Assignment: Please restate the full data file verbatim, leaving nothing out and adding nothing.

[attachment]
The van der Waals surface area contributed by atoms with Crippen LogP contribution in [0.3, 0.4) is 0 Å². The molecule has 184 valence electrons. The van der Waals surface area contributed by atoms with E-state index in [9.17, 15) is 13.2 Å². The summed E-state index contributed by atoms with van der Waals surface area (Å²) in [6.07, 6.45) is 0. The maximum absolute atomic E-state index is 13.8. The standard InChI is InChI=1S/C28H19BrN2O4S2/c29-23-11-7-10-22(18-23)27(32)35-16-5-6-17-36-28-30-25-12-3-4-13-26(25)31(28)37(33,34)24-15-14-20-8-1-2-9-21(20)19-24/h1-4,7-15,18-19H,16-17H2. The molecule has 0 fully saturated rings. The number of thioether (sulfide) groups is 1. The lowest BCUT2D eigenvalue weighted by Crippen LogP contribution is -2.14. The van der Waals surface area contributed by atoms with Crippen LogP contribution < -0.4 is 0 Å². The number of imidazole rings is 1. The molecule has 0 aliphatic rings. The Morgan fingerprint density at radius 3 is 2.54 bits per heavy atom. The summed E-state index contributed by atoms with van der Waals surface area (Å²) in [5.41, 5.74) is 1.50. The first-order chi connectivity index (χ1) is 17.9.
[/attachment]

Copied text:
The van der Waals surface area contributed by atoms with Crippen LogP contribution in [0.3, 0.4) is 0 Å². The molecule has 184 valence electrons. The van der Waals surface area contributed by atoms with E-state index in [9.17, 15) is 13.2 Å². The summed E-state index contributed by atoms with van der Waals surface area (Å²) in [6.07, 6.45) is 0. The maximum absolute atomic E-state index is 13.8. The standard InChI is InChI=1S/C28H19BrN2O4S2/c29-23-11-7-10-22(18-23)27(32)35-16-5-6-17-36-28-30-25-12-3-4-13-26(25)31(28)37(33,34)24-15-14-20-8-1-2-9-21(20)19-24/h1-4,7-15,18-19H,16-17H2. The molecule has 0 fully saturated rings. The number of thioether (sulfide) groups is 1. The lowest BCUT2D eigenvalue weighted by Crippen LogP contribution is -2.14. The van der Waals surface area contributed by atoms with Crippen LogP contribution < -0.4 is 0 Å². The number of imidazole rings is 1. The molecule has 0 aliphatic rings. The Morgan fingerprint density at radius 3 is 2.54 bits per heavy atom. The summed E-state index contributed by atoms with van der Waals surface area (Å²) in [5.41, 5.74) is 1.50. The first-order chi connectivity index (χ1) is 17.9.